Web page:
Critiques of science that dwell on power have their place, and it’s important that they are made, but should these really be the basis of the green movement’s core arguments? Don’t these strike towards different political goals from protecting the environment? And if so, are not those goals often undeclared? Isn’t there a good case that green critiques of science should in fact be about data?

The politics and the economics matter, a lot. But so too does the science, and having political and economic debates against a background of good scientific evidence makes I think for a richer and more productive discussion.

About markgfh

Mark Henderson is Head of Communications at the Wellcome Trust, a global charitable foundation dedicated to achieving extraordinary improvements in human and animal health by supporting the brightest minds in biomedical research and the medical humanities. The Geek Manifesto contains his personal views, not those of the Wellcome Trust. Before joining the Trust in January 2012, Mark was Science Editor of The Times, where he built a reputation as one of Britain's foremost science journalists and commentators. Mark's first book, 50 Genetics Ideas You Really Need to Know, was published in 2009 by Quercus
This entry was posted in Uncategorized. Bookmark the permalink.

5 Responses to Responding to some interesting criticism of The Geek Manifesto (part 1)

  1. drleehw says:

    It’s fascinating to hear once again of these arguments against the scientific method, from rational, intelligent people. Fascinating, but for me, scary.

    Two things leap to mind: First, any argument that support for science fails to take account of power and politics is itself either incomplete or disingenuous. The scientific method is society’s best weapon to date in the struggle against usurped power. Science has no priesthood. It is admittedly rare, now that the extant body of scientific knowledge is fairly advanced, but even those with little or no training can contribute (e.g. and ). Authority and power, in science, come from correspondence of theories and models with the physical universe. Compare this with special interest groups, religions, political movements, and cults, which gain momentum and power when charismatic leaders accrue followers.

    Second, the scientific method has no built-in values, beyond the universally lauded ones of honesty and straightforwardness. The scientific method does not insist on technological progress, or much else. Those things are imposed on science by politics. It is not the job of scientists to decide the values of society. And frankly, I’m surprised that anyone who’s read The Geek Manifesto would conclude that it argues for scientists in charge of society’s values. The role of science, rather, is to fact-check. If a politician says “We would like to help children who struggle to read by way of Policy A”, it is not the place of science to decide whether or not to help these children, but to test whether or not Policy A does what its proponents claim. It is also the role of the more scientific arm of economics to test out and provide real, concrete, fact-checked information on the costs and benefits of Policy A. Even that isn’t the clincher. It doesn’t decide whether we ought to implement Policy A, it simply tells us exactly how much it’ll cost, and what we’ll get for our money. In other fields we’d call this “full disclosure” or even “informed consent”.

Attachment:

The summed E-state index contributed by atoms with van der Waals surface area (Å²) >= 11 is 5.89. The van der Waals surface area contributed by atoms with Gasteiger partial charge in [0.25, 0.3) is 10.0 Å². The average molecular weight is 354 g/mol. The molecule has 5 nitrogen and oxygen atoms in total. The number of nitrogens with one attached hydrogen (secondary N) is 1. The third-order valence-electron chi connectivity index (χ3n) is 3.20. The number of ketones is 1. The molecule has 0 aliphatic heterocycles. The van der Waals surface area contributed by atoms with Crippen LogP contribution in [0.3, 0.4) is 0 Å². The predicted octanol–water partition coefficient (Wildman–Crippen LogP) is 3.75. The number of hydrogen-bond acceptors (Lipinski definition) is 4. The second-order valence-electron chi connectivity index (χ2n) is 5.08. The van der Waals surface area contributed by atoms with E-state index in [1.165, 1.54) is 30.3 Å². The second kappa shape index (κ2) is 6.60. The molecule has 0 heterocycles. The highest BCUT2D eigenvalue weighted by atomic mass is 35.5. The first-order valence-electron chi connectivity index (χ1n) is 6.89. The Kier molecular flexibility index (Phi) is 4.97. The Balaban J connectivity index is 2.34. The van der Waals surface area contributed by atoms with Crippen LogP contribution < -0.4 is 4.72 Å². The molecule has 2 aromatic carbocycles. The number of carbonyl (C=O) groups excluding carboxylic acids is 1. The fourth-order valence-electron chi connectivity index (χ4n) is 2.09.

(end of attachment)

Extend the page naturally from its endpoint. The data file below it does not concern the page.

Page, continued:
So perhaps that’s what science does for democracy: Science ensures that government policy is implemented with the informed consent of the electorate, not on the whim of some charismatic but delusional leader.

  2. James Aach says:

    Frankly, as someone who has been working at nuclear reactors (in the US) for over two decades, I can tell you that most of what passes for scientific or technical discussion when it comes to atomic power is neither very informative or based on much in the way of experience. To me, it often sounds like someone describing Grand Prix auto racing who has never seen a car before.

    I can’t really solve the above problem, but I have written a profile of what real life is like in a US nuclear plant in good times, and what it might be like in bad times. I have posted this online free (with no ads or sponsors). The novel “Rad Decision” is available at my homepage (or just google the title) with plenty of reader reviews. It features a plant and event not unlike Fukushima. Lay persons seem to find it both informative and entertaining. The media has shown little interest in this inside story. (They’re too busy, I guess.)

    There are compelling arguments against nuclear (duh!) and arguments for it. We’ll make better decisions about our energy future if we first understand our energy present. Rad Decision might help that a bit.

  3. alan says:

    I have recemtly finished reading the Geek Manifesto courtesy of the MP I work for.
    I think it makes a powerful case for critical analysis of issues and questioning assumptions based on so called scientific evidence.
    However some insight into how the political system works may enlighten some assumptions made in the book.
    Firstly it is wrong to assume that politicians are not exposed to a great deal of scientific data, indeed pressure groups and lobbyists use a wide range of scientific data to pursue their aims.